By Catherine Koffman
Africa is a continent of significant competing needs. However, its wealth of resources both underground and in the atmosphere offers a solution to meet much of its existing challenges, as well as contribute significantly to the energy needs of the rest of the world.
As the world transitions from fossil fuels and grapples with the urgent need to reduce carbon emissions towards a greener future to meet its ambitions of net zero, alternative energy resources such as green hydrogen is poised to revolutionise the energy landscape in Africa and beyond.
Africa, with its abundance of renewable energy potential, as well as mineral resources which are critical feedstock to renewable energy industrial processes, stands at the forefront of this transformative journey.
The green hydrogen revolution, unlocking economic and environmental benefits.
Green hydrogen is produced through a process known as electrolysis, where electricity generated from renewable sources, such as solar or wind, splits water into hydrogen and oxygen.
This clean, emissions-free hydrogen can be used as a versatile energy carrier across various sectors, from industry to transportation.
Africa, with its abundance of wind and solar resources as an input for renewable energy production, is uniquely positioned to harness green hydrogen as a beacon for sustainable development.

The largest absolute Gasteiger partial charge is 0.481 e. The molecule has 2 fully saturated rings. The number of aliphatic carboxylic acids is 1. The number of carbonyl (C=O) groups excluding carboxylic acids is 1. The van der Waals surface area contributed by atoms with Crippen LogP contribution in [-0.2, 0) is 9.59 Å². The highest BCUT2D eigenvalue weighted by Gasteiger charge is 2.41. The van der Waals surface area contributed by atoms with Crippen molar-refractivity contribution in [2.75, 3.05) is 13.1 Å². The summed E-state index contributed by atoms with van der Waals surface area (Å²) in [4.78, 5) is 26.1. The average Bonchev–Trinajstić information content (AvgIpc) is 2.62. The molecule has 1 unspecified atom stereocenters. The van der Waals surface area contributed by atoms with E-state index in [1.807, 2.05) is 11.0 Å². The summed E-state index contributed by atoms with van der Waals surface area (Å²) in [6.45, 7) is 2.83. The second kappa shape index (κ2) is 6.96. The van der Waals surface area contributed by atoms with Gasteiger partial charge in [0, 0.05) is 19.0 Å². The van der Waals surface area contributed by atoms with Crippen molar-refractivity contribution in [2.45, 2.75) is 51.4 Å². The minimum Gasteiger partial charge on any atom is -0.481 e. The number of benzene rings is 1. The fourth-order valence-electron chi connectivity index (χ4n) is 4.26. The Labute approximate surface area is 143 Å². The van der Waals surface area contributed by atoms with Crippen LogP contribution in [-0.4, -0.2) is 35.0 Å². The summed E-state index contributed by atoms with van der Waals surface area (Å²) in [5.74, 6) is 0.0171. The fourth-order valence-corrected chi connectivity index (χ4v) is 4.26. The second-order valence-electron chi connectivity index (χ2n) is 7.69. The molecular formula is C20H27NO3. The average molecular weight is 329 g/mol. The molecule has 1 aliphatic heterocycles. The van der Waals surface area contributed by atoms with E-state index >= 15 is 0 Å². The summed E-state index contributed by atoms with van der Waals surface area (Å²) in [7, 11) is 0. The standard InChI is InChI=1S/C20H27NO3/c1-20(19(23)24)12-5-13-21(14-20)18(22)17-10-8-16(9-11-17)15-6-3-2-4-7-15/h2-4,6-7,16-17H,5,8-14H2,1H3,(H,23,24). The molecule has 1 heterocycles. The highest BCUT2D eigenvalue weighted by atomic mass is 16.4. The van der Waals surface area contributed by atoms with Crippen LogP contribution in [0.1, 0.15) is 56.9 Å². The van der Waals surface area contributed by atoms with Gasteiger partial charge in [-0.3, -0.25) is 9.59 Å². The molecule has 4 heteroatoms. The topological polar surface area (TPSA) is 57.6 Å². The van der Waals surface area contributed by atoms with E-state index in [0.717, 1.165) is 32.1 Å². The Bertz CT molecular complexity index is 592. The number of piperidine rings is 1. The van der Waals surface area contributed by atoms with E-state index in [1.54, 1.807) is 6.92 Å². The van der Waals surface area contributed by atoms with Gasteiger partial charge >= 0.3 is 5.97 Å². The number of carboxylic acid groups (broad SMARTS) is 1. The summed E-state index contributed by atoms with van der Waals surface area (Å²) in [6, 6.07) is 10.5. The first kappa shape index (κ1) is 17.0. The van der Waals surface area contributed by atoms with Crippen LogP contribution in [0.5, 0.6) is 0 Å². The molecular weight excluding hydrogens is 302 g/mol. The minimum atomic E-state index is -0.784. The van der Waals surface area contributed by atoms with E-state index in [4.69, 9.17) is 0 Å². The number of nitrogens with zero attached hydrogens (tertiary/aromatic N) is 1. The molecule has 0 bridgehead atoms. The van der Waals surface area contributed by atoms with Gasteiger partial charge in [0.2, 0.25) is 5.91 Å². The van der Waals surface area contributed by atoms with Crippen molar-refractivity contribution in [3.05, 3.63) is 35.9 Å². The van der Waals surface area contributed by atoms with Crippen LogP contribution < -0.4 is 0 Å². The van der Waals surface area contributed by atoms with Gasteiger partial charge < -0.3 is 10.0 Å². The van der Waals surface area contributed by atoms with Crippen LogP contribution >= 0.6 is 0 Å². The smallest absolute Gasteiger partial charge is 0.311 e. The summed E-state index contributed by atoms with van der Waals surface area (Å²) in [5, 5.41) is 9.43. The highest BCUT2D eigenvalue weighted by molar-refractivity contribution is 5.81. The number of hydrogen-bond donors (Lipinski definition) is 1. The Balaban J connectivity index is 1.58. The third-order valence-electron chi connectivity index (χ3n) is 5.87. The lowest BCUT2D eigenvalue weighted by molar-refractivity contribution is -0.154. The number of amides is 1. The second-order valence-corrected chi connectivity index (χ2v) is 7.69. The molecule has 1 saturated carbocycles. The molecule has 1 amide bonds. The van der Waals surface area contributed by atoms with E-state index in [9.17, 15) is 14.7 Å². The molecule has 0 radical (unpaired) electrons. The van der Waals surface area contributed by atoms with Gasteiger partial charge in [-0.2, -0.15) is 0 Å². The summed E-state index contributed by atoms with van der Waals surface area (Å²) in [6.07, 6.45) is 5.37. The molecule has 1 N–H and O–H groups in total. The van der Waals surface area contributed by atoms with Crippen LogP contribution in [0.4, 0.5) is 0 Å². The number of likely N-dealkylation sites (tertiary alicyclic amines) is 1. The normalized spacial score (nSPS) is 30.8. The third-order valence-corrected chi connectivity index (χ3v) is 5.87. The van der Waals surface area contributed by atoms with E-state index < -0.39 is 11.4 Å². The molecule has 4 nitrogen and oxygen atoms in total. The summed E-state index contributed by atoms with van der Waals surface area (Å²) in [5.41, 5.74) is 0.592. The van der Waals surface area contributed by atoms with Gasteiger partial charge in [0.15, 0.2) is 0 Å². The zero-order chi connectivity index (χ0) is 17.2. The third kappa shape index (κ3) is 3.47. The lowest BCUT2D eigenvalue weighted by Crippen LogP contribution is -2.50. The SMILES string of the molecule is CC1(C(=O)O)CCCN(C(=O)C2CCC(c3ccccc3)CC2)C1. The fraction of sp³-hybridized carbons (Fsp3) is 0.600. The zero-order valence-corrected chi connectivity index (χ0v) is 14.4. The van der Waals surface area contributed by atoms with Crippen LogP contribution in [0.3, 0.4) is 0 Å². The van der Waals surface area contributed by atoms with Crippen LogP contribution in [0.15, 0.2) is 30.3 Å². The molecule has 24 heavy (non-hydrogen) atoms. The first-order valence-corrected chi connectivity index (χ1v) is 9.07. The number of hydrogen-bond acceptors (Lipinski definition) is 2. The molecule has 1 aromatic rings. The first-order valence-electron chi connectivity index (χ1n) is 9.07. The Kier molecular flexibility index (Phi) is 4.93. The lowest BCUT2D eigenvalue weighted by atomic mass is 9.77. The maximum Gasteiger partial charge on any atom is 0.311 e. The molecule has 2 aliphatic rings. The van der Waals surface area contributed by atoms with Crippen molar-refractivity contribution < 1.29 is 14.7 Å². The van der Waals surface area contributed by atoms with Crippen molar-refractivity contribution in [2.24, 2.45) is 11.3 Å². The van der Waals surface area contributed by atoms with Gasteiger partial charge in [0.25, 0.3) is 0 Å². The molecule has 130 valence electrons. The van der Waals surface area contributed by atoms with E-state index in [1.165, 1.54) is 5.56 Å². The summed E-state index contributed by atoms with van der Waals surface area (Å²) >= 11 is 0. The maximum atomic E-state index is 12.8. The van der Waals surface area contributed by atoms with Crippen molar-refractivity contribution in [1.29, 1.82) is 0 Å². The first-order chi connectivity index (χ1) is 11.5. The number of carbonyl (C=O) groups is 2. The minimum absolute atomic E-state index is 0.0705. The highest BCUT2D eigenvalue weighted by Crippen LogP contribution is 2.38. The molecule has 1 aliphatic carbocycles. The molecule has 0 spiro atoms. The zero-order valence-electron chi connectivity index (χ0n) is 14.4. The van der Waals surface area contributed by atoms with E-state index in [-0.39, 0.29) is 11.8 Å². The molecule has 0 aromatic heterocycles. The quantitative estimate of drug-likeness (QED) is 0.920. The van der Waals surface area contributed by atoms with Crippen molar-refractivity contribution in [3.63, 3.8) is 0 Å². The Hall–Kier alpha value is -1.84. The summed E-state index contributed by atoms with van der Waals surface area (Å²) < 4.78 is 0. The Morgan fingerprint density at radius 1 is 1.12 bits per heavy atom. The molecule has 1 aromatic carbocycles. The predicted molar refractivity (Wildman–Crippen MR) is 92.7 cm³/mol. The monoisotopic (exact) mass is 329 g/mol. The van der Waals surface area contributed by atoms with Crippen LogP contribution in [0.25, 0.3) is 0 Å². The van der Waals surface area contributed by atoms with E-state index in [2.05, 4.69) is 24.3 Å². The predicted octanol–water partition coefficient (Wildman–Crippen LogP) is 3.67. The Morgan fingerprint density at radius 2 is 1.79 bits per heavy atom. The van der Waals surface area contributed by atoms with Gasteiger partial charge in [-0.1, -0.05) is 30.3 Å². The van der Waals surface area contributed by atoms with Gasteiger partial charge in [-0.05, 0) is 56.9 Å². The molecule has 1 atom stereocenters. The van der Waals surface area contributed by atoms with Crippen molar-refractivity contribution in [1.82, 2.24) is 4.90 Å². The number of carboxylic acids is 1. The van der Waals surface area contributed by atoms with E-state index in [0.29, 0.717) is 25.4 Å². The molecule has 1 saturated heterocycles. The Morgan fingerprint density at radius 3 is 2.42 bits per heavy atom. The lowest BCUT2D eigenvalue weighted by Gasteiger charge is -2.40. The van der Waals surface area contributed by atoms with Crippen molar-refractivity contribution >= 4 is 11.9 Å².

The potential benefits of green hydrogen production in Africa extend far beyond environmental considerations. By embracing green hydrogen, African nations can:
Diversify energy sources - green hydrogen can complement existing energy sources and provide a reliable backup during energy shortages.
Create jobs - the hydrogen industry offers substantial employment opportunities, from production and distribution to research and development.
Facilitate energy export - Africa can become a net exporter of clean energy, strengthening economic ties with other countries, regions, and continents.
Drive technological advancements - as the hydrogen sector grows, it will stimulate innovation, creating a knowledge-based economy in Africa.
Various warning signals have been raised about the development of green hydrogen, most notably the cost of production and the inputs for production.
Green hydrogen requires in the first instance, water, which is much needed on a continent experiencing growing instances of drought because of climate change, and secondly, renewable energy resources to ensure energy on a continent that needs to meet its energy demands.
This does not negate the potential of this energy resource by utilising excess renewable energy capacity to produce hydrogen, as a significant contributor to Africa’s reduction of energy wastage, improve grid stability, and create a new highway for economic growth.
Consequently, alongside the growing investment by private developers into the production of green hydrogen, investment by public sector through public and private sector partnerships, need to continue to address the availability of inputs into the production of green hydrogen, such as expanding the security of water and renewable infrastructure to de-risk de-risking the scarcity of these necessary inputs.
An important consideration to the cost of investment, are the funding requirements from a development phase, investing in high-risk project preparation capital as well as funding the capital required for the production process once the projects are prepared.